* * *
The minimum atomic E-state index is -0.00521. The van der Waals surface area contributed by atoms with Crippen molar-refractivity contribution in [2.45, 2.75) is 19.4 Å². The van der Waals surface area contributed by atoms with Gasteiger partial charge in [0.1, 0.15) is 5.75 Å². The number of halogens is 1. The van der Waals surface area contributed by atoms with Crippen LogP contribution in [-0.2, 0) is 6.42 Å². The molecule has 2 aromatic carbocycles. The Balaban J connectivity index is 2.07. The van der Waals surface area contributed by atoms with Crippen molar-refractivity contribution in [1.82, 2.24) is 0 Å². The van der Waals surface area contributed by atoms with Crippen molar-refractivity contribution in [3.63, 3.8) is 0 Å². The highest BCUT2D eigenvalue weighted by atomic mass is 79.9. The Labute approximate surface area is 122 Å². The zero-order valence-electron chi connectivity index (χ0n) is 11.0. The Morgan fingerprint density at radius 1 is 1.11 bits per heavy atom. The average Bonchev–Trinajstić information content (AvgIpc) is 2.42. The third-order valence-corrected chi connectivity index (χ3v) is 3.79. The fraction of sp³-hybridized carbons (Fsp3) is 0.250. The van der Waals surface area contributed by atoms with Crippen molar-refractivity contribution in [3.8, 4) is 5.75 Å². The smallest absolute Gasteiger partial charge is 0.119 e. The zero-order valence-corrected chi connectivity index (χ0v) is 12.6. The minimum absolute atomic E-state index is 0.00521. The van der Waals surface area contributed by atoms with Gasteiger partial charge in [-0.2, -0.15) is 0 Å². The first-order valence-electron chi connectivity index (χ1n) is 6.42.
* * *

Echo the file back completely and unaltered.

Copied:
The minimum atomic E-state index is -0.00521. The van der Waals surface area contributed by atoms with Crippen molar-refractivity contribution in [2.45, 2.75) is 19.4 Å². The van der Waals surface area contributed by atoms with Gasteiger partial charge in [0.1, 0.15) is 5.75 Å². The number of halogens is 1. The van der Waals surface area contributed by atoms with Crippen LogP contribution in [-0.2, 0) is 6.42 Å². The molecule has 2 aromatic carbocycles. The Balaban J connectivity index is 2.07. The van der Waals surface area contributed by atoms with Crippen molar-refractivity contribution in [1.82, 2.24) is 0 Å². The van der Waals surface area contributed by atoms with Crippen molar-refractivity contribution in [3.63, 3.8) is 0 Å². The highest BCUT2D eigenvalue weighted by atomic mass is 79.9. The Labute approximate surface area is 122 Å². The zero-order valence-electron chi connectivity index (χ0n) is 11.0. The Morgan fingerprint density at radius 1 is 1.11 bits per heavy atom. The average Bonchev–Trinajstić information content (AvgIpc) is 2.42. The third-order valence-corrected chi connectivity index (χ3v) is 3.79. The fraction of sp³-hybridized carbons (Fsp3) is 0.250. The van der Waals surface area contributed by atoms with Crippen molar-refractivity contribution in [3.8, 4) is 5.75 Å². The smallest absolute Gasteiger partial charge is 0.119 e. The zero-order valence-corrected chi connectivity index (χ0v) is 12.6. The minimum absolute atomic E-state index is 0.00521. The van der Waals surface area contributed by atoms with Gasteiger partial charge in [-0.2, -0.15) is 0 Å². The first-order valence-electron chi connectivity index (χ1n) is 6.42.